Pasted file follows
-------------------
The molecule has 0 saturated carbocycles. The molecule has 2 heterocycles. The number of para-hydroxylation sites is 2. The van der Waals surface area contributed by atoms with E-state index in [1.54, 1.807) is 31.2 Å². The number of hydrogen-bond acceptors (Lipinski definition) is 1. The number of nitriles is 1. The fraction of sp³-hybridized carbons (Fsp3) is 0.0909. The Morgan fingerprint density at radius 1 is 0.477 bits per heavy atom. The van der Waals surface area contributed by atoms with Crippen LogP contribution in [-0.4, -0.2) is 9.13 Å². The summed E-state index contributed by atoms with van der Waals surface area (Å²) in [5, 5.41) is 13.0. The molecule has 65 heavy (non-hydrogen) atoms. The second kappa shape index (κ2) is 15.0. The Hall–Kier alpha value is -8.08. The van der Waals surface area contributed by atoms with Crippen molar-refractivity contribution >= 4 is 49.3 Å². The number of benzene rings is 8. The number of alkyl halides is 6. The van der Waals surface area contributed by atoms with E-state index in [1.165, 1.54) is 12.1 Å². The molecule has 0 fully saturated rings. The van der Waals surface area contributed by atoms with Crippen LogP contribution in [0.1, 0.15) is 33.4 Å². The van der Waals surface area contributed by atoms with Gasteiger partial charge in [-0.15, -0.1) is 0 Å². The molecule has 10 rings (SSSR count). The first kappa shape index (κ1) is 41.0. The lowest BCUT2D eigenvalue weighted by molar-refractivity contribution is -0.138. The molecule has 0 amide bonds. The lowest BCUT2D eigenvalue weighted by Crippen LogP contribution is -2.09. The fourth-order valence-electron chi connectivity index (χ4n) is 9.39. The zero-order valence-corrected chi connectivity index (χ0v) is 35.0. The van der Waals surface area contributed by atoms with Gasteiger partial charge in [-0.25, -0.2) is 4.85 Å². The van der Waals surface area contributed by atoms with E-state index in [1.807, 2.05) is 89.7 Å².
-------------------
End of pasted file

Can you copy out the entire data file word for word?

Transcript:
The molecule has 0 saturated carbocycles. The molecule has 2 heterocycles. The number of para-hydroxylation sites is 2. The van der Waals surface area contributed by atoms with E-state index in [1.54, 1.807) is 31.2 Å². The number of hydrogen-bond acceptors (Lipinski definition) is 1. The number of nitriles is 1. The fraction of sp³-hybridized carbons (Fsp3) is 0.0909. The Morgan fingerprint density at radius 1 is 0.477 bits per heavy atom. The van der Waals surface area contributed by atoms with Crippen LogP contribution in [-0.4, -0.2) is 9.13 Å². The summed E-state index contributed by atoms with van der Waals surface area (Å²) in [5, 5.41) is 13.0. The molecule has 65 heavy (non-hydrogen) atoms. The second kappa shape index (κ2) is 15.0. The Hall–Kier alpha value is -8.08. The van der Waals surface area contributed by atoms with Crippen molar-refractivity contribution >= 4 is 49.3 Å². The number of benzene rings is 8. The number of alkyl halides is 6. The van der Waals surface area contributed by atoms with E-state index in [1.165, 1.54) is 12.1 Å². The molecule has 0 fully saturated rings. The van der Waals surface area contributed by atoms with Crippen LogP contribution in [0.1, 0.15) is 33.4 Å². The van der Waals surface area contributed by atoms with Gasteiger partial charge in [-0.15, -0.1) is 0 Å². The molecule has 10 rings (SSSR count). The first kappa shape index (κ1) is 41.0. The lowest BCUT2D eigenvalue weighted by molar-refractivity contribution is -0.138. The molecule has 0 amide bonds. The lowest BCUT2D eigenvalue weighted by Crippen LogP contribution is -2.09. The fourth-order valence-electron chi connectivity index (χ4n) is 9.39. The zero-order valence-corrected chi connectivity index (χ0v) is 35.0. The van der Waals surface area contributed by atoms with Gasteiger partial charge in [-0.25, -0.2) is 4.85 Å². The van der Waals surface area contributed by atoms with E-state index in [1.807, 2.05) is 89.7 Å².